A core driver for positive action is the difficulty companies are experiencing in attracting, recruiting and retaining talent. I believe that they should look inside their own ranks and the women occupying important roles and doing great work below executive level. Focusing on growing existing female talent and working out ways to help them work flexibly so that they can handle their caregiver and parenting roles would be a very positive step.

On the other side of the coin, it is also true that women need to take charge of their own careers and their ambitions and ask for more experience and opportunity.

Very often the bias against promoting women is unconscious. Women tend to get senior roles in areas such as marketing, HR, communications or accounting. They need to strive to get some profit and loss experience if they are to rise to executive and senior ranks or the CEO role.

How important is educational awareness within the industry and how is the Institute promoting this?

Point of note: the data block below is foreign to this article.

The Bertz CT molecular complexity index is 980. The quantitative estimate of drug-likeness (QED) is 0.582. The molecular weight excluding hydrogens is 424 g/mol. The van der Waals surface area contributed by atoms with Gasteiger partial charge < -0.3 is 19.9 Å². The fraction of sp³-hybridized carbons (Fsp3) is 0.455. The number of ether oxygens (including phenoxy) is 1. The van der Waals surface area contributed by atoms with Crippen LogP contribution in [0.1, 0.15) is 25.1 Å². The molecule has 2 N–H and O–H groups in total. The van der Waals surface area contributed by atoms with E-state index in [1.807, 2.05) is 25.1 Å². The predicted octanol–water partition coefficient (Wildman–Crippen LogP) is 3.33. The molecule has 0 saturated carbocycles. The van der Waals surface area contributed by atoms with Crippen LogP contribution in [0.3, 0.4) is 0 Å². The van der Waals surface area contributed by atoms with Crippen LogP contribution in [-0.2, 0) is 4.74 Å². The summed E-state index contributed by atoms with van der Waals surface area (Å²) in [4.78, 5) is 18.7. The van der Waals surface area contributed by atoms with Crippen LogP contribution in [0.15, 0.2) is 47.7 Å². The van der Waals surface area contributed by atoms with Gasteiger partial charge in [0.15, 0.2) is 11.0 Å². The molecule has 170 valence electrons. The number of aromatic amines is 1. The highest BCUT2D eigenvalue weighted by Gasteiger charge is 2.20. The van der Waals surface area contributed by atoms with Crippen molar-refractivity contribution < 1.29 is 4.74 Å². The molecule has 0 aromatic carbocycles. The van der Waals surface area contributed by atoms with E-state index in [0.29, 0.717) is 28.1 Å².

I think that the industry does very well in terms of its commitment to education and professional focus. It has a long tradition of this commitment although there are some pockets of the industry that still prefer to do as little as possible as cheaply as possible to gain the minimum level of education for regulatory compliance. The really enlightened organisations understand that the better educated the staff, the better performance is achieved for the whole business. Knowledge, education and technical skills, all lead to confident, capable staff members who make less mistakes, are more likely to stay longer with the company that provides education and development and are more likely to use initiative and problem solving techniques.

The Institute promotes the value of education constantly in every activity every day - it is truly embedded in the organisation's DNA.

What lies ahead for the Institute around new or upcoming initiatives?

We are very excited by the new Faculty structure and the opportunity for us to reach our members and break down traditional geographic barriers via our online services delivery. Our KnowRisk platform is also very leading edge and the innovation required and challenges presented to realise our vision of improved understanding of risk and insurance in the general community is most invigorating.